Ion Tiriac And His Dreaded Blue Clay

Ion Tiriac is a Romanian born businessman and former touring pro. He also is the owner of the Madrid Open, an upcoming prestigious clay court tournament.

That Tiriac decided to make a departure from the traditional European red clay to a blue, yes blue, clay surface for the 2012 version of the Madrid Open seems commensurate with his personality. Tiriac has always been, how shall I say it, different. And he seems to revel in his variance.

Blue happens to be my favorite color. So my most immediate question concerns the shade of blue that the clay will be. Will it be sky blue, navy blue or somewhere in the middle of the spectrum? That could be interesting.

Blue courts aren’t unprecedented. I’ve seen and played on lots of blue courts. I like them just fine. But the blue courts I’ve experienced have been either hard courts or a rather strange rubber surface overlay.

I could easily count the times I’ve played on clay. That sparse number has been predominately on American Har-Tru courts which are sort of greenish in color.

Twice I played on a clay surface of a dingy gray hue. I have no idea what the composite substance was but on any shot directed my way, the ball could just as easily roll to me as it often did bounce completely over my 6’2″ frame. There were divots, holes, rocks, or extremely hard lumps of clay on the surface that created hilariously unpredictable havoc.

Occasionally a ball would arrive somewhere within hitting range which was always an unexpected treat because I actually got to take a calculated swing at it. At those times it was as much fun watching my hitting partner try to deal with the shot as it was to have actually sent a ball back across the net.

I’ve never played on red clay. I hope to have that opportunity some day.

Another question I have is; how will the clay be made blue for the Madrid Open? Traditional red clay surface is made of crushed brick. Will the blue clay be crushed blue brick? Do blue bricks even exist? Surely they must.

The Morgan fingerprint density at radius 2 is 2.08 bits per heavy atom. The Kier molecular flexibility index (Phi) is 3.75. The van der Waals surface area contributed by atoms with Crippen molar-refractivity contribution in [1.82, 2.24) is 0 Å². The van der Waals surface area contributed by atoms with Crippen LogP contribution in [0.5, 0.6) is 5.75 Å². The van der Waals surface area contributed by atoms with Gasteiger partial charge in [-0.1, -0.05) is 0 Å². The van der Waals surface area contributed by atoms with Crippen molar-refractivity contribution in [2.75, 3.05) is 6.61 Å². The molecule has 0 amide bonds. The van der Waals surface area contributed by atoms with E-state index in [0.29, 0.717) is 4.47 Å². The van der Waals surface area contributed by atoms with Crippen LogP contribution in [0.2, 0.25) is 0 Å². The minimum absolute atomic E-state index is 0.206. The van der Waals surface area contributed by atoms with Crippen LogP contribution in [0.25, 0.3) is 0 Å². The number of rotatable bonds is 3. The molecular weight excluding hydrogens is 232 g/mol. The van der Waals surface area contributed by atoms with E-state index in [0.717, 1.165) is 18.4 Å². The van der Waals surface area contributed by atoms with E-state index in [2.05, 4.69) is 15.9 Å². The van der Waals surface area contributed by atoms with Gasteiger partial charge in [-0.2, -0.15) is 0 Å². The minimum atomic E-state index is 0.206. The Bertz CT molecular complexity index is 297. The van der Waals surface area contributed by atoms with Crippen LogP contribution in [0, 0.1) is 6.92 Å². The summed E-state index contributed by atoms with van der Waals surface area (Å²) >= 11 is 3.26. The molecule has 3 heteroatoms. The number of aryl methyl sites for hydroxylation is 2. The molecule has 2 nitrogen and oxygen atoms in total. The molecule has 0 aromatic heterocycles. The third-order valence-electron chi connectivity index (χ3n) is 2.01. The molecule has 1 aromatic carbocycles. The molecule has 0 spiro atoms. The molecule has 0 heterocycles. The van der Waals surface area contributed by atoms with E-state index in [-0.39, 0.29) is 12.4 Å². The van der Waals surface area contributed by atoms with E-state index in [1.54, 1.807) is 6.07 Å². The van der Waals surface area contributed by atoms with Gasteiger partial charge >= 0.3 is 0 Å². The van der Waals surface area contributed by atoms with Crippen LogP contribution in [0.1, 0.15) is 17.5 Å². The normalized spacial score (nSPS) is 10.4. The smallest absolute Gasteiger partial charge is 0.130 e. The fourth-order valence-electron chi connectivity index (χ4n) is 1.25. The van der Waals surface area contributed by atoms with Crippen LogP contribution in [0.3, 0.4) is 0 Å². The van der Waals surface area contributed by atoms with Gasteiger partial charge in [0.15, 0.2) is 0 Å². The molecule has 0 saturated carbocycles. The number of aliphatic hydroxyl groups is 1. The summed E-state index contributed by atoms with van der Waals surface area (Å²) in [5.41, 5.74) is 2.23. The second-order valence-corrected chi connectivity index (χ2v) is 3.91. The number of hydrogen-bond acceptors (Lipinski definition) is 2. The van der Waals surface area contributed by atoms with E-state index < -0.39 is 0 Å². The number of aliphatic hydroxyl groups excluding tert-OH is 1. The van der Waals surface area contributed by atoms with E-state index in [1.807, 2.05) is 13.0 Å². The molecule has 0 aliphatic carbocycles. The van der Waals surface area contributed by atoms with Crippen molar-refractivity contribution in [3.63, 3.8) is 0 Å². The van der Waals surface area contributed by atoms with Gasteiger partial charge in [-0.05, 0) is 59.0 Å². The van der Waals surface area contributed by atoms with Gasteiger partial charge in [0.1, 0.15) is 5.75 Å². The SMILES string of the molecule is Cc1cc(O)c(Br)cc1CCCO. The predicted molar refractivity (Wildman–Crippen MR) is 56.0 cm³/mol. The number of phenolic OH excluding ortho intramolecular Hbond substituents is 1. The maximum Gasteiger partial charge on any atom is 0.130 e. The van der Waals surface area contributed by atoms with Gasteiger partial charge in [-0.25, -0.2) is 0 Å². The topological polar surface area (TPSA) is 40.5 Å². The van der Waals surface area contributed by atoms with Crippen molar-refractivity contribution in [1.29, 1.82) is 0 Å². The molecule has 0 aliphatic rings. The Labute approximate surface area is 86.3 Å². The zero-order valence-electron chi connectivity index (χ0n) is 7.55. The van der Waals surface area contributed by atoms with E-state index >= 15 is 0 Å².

I could be wrong but I don’t think a different color can be mixed with red clay to yield a blue color because blue is already a primary color. So that option is out.

Regardless of how the clay becomes blue, the most pertinent consideration is if the blue surface will play the same as red clay.

Nadal has already announced that he doesn’t like the idea. I would hazard a guess that his position is due mainly to his love of the traditional red stuff rather than an aversion to the color blue.

I think Nadal has a remarkable ability to change things about his game because he is always striving to become a more complete player. He has control over that.

But maybe changes that appear to not need alteration, like the color of the clay, are a little disconcerting for him. After all, as is evident during his matches (aligning his water bottles just so, laying towels exactly a certain way during change overs, etc.), Nadal is somewhat particular. Maybe even a little superstitious.

Apparently Nadal does not stand alone. Several other players are not particularly enamored with the change in color of the clay. I’ve not heard any specific reasons why except that it doesn’t seem necessary at this point during a season in progress.

Possibly, a transition of this nature would be more acceptable to players if it had been proposed and/or experimented with prior to the beginning of the clay court season.

On the plus side, I do think that, at least for television coverage, the contrast of the yellow ball against blue courts could make it much easier for fans to see. It could be an improvement.

While the timing of the change could be better, the idea may ultimately prove to have merit.

For the record, Nadal could probably win on psychedelic colored clay. I think the man was born with a gene that codes for playing tennis on clay courts.

If in fact the clay at the Madrid Open is blue but the courts play no differently than traditional red clay and fans have an enhanced viewing experience, then it’s possible that blue clay may become more widely used.

Time will tell.

4 thoughts on “Ion Tiriac And His Dreaded Blue Clay

  1. It happen that blue is my color too!!! I like it and think the blue clay court is suited for a King!!! I read that is the same exact material, procedure, etc.. that is used for the blue clay. The color blue is a dye. Vamos Rafa, I am pretty sure he will adjust and win the tourney.

    • Pete
      That’s kind of what I figured too. Although some players have said the bounce is a bit different, lower on slices.
      I wouldn’t think that dyeing the clay could cause that. It’s going to be interesting for sure.

      • Roland Garros ‘red’ clay is not just crushed red brick. There is a dye involved in making the red clay. In this case its a blue dye. The courts are made by the same crew from Roland Garros.

      • You may be correct but I attended the 2008 French Open. It was a great experience. I asked an employee who was one of the court maintenance crew about the consistency of the courts. His answer was that they are made of crushed brick which is packed down and then rolled to make the sub floor. The playing surface is then laid on top of that. It consists of a combination of crushed shale, stone and brick.

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